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An Open Letter to Microsoft's New CEO

I humbly suggest you invest in tomorrow's technology—RFID—instead of continuing to bet on the innovations of yesterday.
By Mark Roberti
Feb 09, 2014

Last week, Microsoft promoted Satya Nadella to the position of CEO, replacing Steve Ballmer. Nadella has been with Microsoft for more than 20 years, and was most recently in charge of the company's enterprise computing division, where he oversaw server software and cloud-based solutions. Here is my unsolicited advice for Mr. Nadella.

Dear Satya,

I know it is a bit presumptuous of me to offer you advice as you take over one of the most important and prominent positions in the IT industry—OK, very presumptuous—but I really would like to see Microsoft get its groove back, and I think I know how. It's simple, really: Stop betting on the past and start investing in the future.

What do I mean?

Well, Microsoft has invested a ton of money chasing the last big thing instead of the next big thing. After Apple's iPod became the most coveted gadget in the world, Microsoft came out with the Zune (sorry, I have to bring these things up). After Google started printing money with search advertising, Microsoft invested a small fortune in Bing. True, Bing has fared better than the Zune, but is a powerhouse company like Microsoft satisfied with only 17 percent of the search market?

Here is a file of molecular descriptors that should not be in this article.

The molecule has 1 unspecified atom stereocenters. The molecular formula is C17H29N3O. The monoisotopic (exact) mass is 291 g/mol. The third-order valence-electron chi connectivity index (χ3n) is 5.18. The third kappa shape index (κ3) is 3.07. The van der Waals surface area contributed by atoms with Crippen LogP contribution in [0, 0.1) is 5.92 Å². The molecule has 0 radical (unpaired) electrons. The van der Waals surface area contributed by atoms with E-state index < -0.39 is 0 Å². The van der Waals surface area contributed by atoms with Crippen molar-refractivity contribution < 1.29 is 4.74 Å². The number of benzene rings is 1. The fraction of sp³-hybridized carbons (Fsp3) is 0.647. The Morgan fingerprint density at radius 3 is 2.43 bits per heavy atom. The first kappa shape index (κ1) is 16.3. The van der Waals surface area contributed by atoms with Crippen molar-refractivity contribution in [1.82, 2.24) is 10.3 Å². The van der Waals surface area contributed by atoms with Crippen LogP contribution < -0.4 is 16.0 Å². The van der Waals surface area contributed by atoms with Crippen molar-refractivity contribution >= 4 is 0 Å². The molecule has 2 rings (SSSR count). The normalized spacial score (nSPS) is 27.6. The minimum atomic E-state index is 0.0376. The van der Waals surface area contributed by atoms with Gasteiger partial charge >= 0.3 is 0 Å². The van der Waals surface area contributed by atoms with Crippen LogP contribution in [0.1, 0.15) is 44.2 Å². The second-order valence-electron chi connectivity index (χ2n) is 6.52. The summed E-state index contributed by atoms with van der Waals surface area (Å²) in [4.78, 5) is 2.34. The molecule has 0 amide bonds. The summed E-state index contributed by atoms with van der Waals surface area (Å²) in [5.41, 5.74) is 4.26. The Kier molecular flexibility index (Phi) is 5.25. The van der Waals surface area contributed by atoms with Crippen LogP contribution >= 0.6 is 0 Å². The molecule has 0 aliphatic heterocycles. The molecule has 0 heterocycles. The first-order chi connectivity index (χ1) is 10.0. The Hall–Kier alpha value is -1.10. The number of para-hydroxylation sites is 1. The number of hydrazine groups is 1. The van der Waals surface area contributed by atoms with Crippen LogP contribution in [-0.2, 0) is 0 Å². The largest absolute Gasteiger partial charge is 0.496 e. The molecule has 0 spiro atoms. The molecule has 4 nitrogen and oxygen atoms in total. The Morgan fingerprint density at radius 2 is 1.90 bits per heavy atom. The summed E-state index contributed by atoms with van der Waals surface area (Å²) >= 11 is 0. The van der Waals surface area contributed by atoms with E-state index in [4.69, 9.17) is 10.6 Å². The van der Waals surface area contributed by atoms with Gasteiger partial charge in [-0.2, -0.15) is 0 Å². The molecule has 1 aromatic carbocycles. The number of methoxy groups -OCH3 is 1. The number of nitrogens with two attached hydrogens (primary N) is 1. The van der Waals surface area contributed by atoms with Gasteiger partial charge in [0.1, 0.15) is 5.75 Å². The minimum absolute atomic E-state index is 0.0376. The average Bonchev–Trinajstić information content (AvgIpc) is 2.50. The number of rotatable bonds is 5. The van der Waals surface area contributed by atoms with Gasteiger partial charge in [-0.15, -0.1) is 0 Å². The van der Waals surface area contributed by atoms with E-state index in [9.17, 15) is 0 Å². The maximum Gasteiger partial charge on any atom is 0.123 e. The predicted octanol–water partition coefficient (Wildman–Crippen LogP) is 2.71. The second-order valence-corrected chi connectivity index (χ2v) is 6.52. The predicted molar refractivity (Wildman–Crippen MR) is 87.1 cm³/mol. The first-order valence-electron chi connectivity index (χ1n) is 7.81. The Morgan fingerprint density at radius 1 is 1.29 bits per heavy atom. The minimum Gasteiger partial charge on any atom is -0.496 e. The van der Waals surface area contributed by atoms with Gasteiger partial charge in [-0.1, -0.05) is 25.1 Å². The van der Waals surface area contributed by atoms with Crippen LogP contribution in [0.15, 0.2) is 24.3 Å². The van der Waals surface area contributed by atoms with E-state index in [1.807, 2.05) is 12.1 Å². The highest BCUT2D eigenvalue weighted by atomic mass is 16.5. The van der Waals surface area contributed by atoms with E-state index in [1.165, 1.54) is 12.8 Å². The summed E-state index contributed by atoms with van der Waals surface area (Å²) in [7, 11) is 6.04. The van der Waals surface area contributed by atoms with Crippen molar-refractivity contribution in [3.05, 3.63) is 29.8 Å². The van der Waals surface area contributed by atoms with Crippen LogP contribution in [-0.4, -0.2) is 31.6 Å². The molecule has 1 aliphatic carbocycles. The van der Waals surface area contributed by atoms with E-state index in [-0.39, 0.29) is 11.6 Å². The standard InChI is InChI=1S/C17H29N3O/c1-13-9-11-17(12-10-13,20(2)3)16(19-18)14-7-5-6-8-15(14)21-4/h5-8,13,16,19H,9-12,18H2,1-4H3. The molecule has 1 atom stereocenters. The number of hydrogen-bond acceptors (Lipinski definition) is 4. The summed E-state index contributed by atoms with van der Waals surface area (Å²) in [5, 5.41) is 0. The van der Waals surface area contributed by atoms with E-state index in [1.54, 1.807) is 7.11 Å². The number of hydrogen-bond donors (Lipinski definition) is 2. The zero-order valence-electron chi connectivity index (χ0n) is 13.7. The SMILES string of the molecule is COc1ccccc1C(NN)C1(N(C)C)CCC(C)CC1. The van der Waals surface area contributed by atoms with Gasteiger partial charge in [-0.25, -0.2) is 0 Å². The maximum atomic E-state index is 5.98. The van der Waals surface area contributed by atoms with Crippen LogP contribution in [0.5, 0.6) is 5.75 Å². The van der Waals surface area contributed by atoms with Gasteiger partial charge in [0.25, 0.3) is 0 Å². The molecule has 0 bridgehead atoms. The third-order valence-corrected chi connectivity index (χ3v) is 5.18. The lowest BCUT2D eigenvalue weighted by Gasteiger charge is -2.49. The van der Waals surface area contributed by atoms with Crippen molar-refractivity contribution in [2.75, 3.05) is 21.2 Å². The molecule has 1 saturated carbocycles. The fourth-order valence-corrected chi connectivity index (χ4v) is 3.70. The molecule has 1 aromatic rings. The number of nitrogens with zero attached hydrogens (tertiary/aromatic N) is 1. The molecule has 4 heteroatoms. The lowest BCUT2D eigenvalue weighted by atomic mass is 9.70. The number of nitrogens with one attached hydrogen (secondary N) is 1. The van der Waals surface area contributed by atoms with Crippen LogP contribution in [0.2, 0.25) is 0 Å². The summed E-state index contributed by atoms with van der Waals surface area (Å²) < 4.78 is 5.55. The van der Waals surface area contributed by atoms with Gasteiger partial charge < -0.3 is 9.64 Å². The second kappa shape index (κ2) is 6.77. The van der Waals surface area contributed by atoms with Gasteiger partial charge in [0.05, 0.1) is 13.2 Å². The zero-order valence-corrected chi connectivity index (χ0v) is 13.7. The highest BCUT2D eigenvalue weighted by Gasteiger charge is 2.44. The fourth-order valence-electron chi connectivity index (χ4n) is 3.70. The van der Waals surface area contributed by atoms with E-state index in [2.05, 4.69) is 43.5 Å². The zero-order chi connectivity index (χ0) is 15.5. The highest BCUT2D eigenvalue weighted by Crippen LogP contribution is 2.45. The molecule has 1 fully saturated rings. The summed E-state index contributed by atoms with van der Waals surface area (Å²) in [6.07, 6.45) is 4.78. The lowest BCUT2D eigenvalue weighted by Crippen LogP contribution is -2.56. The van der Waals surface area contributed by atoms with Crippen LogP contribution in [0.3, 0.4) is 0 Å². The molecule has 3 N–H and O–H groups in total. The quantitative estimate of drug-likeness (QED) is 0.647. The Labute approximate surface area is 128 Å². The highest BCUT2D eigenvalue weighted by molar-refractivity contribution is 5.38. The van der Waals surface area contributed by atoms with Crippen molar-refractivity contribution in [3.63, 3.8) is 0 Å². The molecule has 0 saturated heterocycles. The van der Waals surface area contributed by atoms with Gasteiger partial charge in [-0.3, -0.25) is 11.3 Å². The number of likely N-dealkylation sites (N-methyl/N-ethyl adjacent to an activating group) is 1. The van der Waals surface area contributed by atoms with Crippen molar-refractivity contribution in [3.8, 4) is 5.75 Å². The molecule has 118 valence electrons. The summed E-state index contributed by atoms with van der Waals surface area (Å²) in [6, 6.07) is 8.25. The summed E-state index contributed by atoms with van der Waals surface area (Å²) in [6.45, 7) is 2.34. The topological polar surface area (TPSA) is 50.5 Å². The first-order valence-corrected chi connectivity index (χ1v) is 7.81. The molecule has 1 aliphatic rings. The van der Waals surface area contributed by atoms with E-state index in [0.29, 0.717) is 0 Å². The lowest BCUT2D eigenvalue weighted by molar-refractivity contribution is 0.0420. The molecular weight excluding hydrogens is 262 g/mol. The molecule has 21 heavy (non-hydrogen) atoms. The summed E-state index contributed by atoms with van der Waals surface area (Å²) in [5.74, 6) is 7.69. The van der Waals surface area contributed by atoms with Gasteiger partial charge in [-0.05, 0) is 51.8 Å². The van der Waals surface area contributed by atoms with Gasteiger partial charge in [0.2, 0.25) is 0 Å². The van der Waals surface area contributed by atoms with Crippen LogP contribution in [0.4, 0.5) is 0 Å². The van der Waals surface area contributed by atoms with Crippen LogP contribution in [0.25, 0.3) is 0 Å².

Microsoft wasn't just late to the smartphone party—it showed up when the guests were already leaving with their devices in hand. Google's Android OS has about 50 percent of the U.S. market, while Apple's iOS has around 43 percent and Microsoft's Windows Phone has a paltry 4.7 percent. The purchase of Nokia's phone business might help boost that number, but you are playing for, at best, third place.

And then there is the tablet fiasco. The Surface might be a good little device, but it has earned less than 4 percent of the market. And yes, with Microsoft's might, you could boost that number up to 10 percent or event 15 percent, but is that what Microsoft is about these days—playing chimp to Apple's gorilla? (I'm sure you've read Geoffrey Moore's books, so you should get the reference.)


Karen Shemesh 2014-02-12 04:13:01 AM
Many interesting points made! If this could only get to the right ears...

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